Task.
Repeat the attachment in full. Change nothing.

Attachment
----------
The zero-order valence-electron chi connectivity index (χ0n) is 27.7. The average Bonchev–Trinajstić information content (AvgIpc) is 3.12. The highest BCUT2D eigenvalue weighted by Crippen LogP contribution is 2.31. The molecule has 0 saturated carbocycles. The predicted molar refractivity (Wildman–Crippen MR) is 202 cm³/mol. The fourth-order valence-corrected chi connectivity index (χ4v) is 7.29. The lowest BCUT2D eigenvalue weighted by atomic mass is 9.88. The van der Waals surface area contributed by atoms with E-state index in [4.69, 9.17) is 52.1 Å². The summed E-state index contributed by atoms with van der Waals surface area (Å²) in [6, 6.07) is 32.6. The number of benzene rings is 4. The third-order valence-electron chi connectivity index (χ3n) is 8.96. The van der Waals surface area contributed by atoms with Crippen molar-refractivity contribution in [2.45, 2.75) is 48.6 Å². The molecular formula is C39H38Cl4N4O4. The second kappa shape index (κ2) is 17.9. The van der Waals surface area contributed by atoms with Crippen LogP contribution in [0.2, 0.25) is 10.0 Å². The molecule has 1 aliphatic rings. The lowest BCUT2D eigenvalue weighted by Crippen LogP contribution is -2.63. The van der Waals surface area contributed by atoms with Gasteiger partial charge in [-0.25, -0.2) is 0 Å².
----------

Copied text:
The zero-order valence-electron chi connectivity index (χ0n) is 27.7. The average Bonchev–Trinajstić information content (AvgIpc) is 3.12. The highest BCUT2D eigenvalue weighted by Crippen LogP contribution is 2.31. The molecule has 0 saturated carbocycles. The predicted molar refractivity (Wildman–Crippen MR) is 202 cm³/mol. The fourth-order valence-corrected chi connectivity index (χ4v) is 7.29. The lowest BCUT2D eigenvalue weighted by atomic mass is 9.88. The van der Waals surface area contributed by atoms with E-state index in [4.69, 9.17) is 52.1 Å². The summed E-state index contributed by atoms with van der Waals surface area (Å²) in [6, 6.07) is 32.6. The number of benzene rings is 4. The third-order valence-electron chi connectivity index (χ3n) is 8.96. The van der Waals surface area contributed by atoms with Crippen molar-refractivity contribution in [2.45, 2.75) is 48.6 Å². The molecular formula is C39H38Cl4N4O4. The second kappa shape index (κ2) is 17.9. The van der Waals surface area contributed by atoms with Crippen LogP contribution in [0.2, 0.25) is 10.0 Å². The molecule has 1 aliphatic rings. The lowest BCUT2D eigenvalue weighted by Crippen LogP contribution is -2.63. The van der Waals surface area contributed by atoms with Gasteiger partial charge in [-0.25, -0.2) is 0 Å².